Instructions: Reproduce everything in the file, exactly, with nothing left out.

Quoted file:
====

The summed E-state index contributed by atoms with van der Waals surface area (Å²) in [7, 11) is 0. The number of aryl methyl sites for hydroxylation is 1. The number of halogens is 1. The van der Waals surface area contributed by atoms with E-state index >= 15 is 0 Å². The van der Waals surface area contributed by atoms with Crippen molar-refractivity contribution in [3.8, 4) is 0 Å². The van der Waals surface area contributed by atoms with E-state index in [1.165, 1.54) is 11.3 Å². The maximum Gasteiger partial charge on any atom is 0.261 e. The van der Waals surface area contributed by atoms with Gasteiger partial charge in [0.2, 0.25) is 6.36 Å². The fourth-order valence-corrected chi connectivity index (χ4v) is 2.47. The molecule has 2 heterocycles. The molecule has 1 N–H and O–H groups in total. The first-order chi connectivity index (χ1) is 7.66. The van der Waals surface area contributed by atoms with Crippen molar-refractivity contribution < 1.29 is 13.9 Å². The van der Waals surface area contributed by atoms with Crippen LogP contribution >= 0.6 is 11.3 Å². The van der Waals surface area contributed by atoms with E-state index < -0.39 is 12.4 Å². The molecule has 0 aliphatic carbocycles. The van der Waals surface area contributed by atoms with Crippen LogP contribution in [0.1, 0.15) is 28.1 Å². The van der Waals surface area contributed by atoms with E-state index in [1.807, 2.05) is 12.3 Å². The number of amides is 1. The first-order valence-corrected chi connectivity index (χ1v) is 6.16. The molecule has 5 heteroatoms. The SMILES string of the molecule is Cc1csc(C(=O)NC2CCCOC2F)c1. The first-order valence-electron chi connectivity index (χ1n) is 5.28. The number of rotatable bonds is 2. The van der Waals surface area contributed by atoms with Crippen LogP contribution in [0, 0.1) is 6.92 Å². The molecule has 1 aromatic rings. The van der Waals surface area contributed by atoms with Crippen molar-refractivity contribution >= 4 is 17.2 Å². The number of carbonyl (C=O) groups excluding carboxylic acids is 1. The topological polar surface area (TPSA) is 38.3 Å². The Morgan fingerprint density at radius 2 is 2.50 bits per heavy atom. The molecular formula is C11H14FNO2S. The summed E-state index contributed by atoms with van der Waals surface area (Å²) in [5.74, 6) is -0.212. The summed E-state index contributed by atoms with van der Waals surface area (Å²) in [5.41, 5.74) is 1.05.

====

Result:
The summed E-state index contributed by atoms with van der Waals surface area (Å²) in [7, 11) is 0. The number of aryl methyl sites for hydroxylation is 1. The number of halogens is 1. The van der Waals surface area contributed by atoms with E-state index >= 15 is 0 Å². The van der Waals surface area contributed by atoms with Crippen molar-refractivity contribution in [3.8, 4) is 0 Å². The van der Waals surface area contributed by atoms with E-state index in [1.165, 1.54) is 11.3 Å². The maximum Gasteiger partial charge on any atom is 0.261 e. The van der Waals surface area contributed by atoms with Gasteiger partial charge in [0.2, 0.25) is 6.36 Å². The fourth-order valence-corrected chi connectivity index (χ4v) is 2.47. The molecule has 2 heterocycles. The molecule has 1 N–H and O–H groups in total. The first-order chi connectivity index (χ1) is 7.66. The van der Waals surface area contributed by atoms with Crippen molar-refractivity contribution < 1.29 is 13.9 Å². The van der Waals surface area contributed by atoms with Crippen LogP contribution >= 0.6 is 11.3 Å². The van der Waals surface area contributed by atoms with E-state index < -0.39 is 12.4 Å². The molecule has 0 aliphatic carbocycles. The van der Waals surface area contributed by atoms with Crippen LogP contribution in [0.1, 0.15) is 28.1 Å². The van der Waals surface area contributed by atoms with E-state index in [1.807, 2.05) is 12.3 Å². The number of amides is 1. The first-order valence-corrected chi connectivity index (χ1v) is 6.16. The molecule has 5 heteroatoms. The SMILES string of the molecule is Cc1csc(C(=O)NC2CCCOC2F)c1. The first-order valence-electron chi connectivity index (χ1n) is 5.28. The number of rotatable bonds is 2. The van der Waals surface area contributed by atoms with Crippen LogP contribution in [0, 0.1) is 6.92 Å². The molecule has 1 aromatic rings. The van der Waals surface area contributed by atoms with Crippen molar-refractivity contribution >= 4 is 17.2 Å². The number of carbonyl (C=O) groups excluding carboxylic acids is 1. The topological polar surface area (TPSA) is 38.3 Å². The Morgan fingerprint density at radius 2 is 2.50 bits per heavy atom. The molecular formula is C11H14FNO2S. The summed E-state index contributed by atoms with van der Waals surface area (Å²) in [5.74, 6) is -0.212. The summed E-state index contributed by atoms with van der Waals surface area (Å²) in [5.41, 5.74) is 1.05.